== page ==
Having made the short trip home from the Burbank airport, I was met with a note on the door from my brother: “let me know if you want to have dinner at Playa ASAP.” On the heels of two consecutive 10+ course dinners, I didn’t think I would be able to do a third. After resting for a bit, though, I told my brother I would join him; in addition to getting a chance to catch up, it seemed like good training for what awaits me in New York a couple weeks from now.
Playa is a John Sedlar restaurant, but the kitchen is run by chef de cuisine Kevin Luzande, once a classmate of my brother’s in elementary school, who I first met while having dinner at Mezze a month earlier.
Arriving right on time for our 6pm reservation, we were seated at a two-top amid the closely spaced tables, which conduce to conversations with neighbors, and handed menus to peruse. In the minutes that followed my brother tried to get a hold of Kevin but couldn’t do so quickly enough. Karen, our gray-dress-donning server, came by to explain the menu. As we stalled, waiting for Kevin, Karen must have deduced that we were unaccustomed to eating in respectable establishments and proceeded to not only tell us how to order, but also made a point of leaning over my shoulder and reading her favorite dishes off of the menu. That was unusual, I thought, for never before have I been pegged as illiterate. In her defense I was dressed in clothes that looked as if I had slept in them, and my hair was more straggly than usual. Fortunately, Kevin then appeared at our table with superhero-like swiftness and assured Karen that he would be making the menu selections for us. To accompany the food, my brother ordered a Granny Smith apple-tinged 2007 Casa Marin Riesling.
Kevin started us off with a series of maize cakes, each more delicious than the next: (1) fresh burrata, salsa verde, arugula, amaranth and pepitas (2) wild mushrooms, olive-black garlic-mushroom “soil,” porcini foam and l’explorateur cheese, (3) caramelized, oven-dried and pickled cauliflower with a curry vinaigrette and (4) pork belly, chile-lime jicama, mango pickle, masala, chana crisp and raita. The plates were streaming from the kitchen with such alacrity (and my brother and I were dithering on how best to share) that Kevin exhorted us to “hurry up–pick it up and eat it like a taco.”
Next out were (1) spicy chili rellenos brimming with a sweet amalgam of crab and corn in a flavorful soy-ginger-scallion sauce and (2) a satisfying salad of arugula with grapefruit supremes, grilled endive, haricot vert, toasted pinenuts and a cumin vinaigrette. When Kevin came by our table, he apologized for the latter, saying ” I sent that out by mistake.” We both assured him that there was nothing for which he needed to apologize.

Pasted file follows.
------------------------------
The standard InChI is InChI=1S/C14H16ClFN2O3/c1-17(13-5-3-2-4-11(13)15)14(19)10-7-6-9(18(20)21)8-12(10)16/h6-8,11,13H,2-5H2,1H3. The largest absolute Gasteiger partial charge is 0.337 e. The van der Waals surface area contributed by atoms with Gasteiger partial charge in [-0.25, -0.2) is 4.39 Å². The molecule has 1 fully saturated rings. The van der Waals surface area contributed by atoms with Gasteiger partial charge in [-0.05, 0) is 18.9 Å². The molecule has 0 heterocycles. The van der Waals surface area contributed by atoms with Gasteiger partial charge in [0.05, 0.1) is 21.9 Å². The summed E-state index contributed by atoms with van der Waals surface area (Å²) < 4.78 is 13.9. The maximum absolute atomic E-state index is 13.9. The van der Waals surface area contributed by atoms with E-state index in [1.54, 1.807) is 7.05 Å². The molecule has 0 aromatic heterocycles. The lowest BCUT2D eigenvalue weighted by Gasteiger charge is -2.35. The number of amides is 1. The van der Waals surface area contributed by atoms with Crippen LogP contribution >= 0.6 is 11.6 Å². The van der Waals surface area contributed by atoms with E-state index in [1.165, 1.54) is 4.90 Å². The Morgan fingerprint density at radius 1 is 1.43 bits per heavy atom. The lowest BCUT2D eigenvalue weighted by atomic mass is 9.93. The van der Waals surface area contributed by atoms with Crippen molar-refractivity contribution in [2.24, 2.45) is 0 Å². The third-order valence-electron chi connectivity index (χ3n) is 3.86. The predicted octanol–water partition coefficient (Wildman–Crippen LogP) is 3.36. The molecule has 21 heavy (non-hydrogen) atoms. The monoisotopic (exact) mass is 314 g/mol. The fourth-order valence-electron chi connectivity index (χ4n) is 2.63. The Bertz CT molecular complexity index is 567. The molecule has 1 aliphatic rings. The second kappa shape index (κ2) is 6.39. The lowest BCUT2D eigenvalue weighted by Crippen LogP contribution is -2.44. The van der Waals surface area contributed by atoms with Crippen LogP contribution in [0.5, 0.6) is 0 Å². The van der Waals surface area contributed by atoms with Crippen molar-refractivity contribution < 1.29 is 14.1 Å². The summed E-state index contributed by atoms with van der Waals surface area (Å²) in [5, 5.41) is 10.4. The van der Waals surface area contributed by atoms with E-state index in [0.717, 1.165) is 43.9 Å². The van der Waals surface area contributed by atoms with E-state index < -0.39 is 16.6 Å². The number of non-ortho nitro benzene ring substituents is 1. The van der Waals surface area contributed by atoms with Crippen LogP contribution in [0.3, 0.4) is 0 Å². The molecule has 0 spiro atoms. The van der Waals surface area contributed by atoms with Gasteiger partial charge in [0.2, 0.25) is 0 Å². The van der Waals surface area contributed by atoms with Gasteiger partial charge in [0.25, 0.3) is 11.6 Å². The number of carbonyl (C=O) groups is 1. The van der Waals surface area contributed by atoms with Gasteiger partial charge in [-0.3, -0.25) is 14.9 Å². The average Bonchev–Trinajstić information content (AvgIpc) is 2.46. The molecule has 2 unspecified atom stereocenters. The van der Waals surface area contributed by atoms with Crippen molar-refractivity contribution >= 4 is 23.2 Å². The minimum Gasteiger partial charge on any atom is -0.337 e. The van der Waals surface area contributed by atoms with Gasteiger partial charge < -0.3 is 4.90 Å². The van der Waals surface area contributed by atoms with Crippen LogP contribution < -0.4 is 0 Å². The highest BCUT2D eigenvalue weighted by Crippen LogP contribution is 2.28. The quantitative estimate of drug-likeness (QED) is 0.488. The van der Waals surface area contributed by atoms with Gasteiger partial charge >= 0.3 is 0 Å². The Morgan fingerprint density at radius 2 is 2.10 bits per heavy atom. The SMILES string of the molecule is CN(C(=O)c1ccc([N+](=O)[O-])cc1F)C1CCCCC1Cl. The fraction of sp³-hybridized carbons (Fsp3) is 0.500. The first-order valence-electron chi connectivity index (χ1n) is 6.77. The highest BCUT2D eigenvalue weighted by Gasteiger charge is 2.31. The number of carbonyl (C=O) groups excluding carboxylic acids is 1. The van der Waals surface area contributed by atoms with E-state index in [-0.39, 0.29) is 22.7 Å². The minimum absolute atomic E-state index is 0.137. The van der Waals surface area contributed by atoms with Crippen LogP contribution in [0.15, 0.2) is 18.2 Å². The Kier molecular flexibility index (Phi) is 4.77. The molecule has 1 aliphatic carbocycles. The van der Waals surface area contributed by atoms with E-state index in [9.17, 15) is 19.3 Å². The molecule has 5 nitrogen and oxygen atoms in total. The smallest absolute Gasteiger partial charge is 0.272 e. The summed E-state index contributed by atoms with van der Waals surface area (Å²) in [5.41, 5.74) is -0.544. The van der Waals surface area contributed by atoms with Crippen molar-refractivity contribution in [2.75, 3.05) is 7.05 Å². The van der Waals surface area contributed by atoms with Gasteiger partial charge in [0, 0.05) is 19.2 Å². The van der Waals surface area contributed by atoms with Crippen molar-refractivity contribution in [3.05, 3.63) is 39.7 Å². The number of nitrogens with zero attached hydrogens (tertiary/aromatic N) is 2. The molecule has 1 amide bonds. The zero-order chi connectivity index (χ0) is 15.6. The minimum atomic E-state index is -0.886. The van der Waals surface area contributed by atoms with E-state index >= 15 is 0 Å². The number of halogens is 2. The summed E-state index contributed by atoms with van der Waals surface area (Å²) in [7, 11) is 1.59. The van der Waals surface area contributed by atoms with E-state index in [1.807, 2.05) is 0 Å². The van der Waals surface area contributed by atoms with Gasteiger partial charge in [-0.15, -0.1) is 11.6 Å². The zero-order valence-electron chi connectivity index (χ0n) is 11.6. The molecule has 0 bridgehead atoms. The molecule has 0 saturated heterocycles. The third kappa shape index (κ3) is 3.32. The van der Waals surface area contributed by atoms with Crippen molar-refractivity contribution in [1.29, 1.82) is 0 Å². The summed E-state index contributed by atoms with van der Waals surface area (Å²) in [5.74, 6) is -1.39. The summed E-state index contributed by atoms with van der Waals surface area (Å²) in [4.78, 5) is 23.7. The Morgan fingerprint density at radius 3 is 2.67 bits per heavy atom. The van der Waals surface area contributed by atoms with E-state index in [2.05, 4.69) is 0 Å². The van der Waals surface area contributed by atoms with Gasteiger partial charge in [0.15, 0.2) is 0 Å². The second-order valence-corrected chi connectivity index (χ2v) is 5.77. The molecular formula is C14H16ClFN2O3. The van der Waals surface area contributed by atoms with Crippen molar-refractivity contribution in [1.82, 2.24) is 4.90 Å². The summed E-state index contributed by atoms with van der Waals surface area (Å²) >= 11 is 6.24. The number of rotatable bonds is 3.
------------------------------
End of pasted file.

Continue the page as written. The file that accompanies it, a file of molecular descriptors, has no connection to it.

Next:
After giving us a ten minute break, Kevin continued the procession of plates with three outstanding dishes: (1) an octopus salad–the cephalopod is braised, gently poached in duck fat and finally grilled–with arugula, palm hearts, scallions, oven-dried cherry tomatoes, oven-dried red onion, (2) a crisp-skinned sea bass with a warm panna cotta and five sauces–romesco, chimichurri, verde, ají amarillo, ají panca–and (3) delicious, if slightly messy, arepas filled with grilled shrimp, mangoes and chilies.
The final savory course was a beef tenderloin with wild-mushroom duxelles dumpling and a chipotle béarnaise along with a side of oven roasted cauliflower. I thought the beef was overdressed, but that comes down to preferences, as I err on the side of finishing proteins with a few flecks of Maldon rather than a viscous sauce.
After all of the spice and acidity, I found myself craving something sweet and Kevin delivered with (1) a brûléed bread pudding with tropical fruit, (2) a vanilla cake with strawberries, pomegranate and strawberry-anise sorbet in a cava consommé and (3) a cherry coke sorbet.
Having finished dessert, we headed back to the kitchen to thank Kevin and to watch him run the pass for a couple of minutes before heading off to Red Medicine. There, we pulled up stools at the bar, struck up a conversation with Chris, one of the friendly bartenders, and culled the menu for new dishes. My brother’s eyes gravitated toward a foie gras dish with, inter alia, beets, green strawberries and chicory that Chris described as “like a torchon,” while I settled on a Muscat-based dessert and an old favorite, the bitter chocolate. As all three plates arrived in quick succession, we both plunged our forks into the artful foie gras. With my first bite, however, my mouth filled with discontent as there was an astringency so off-putting that I refrained from a second bite. I’ve since learned that I am distinctly in the minority in disliking this dish as chefs across the county from Rick Bayless to Wylie Dufresne and at least one yelper have lauded it; that’s fine with me, for there are plenty of other items at Red Medicine to keep me thrilled for days.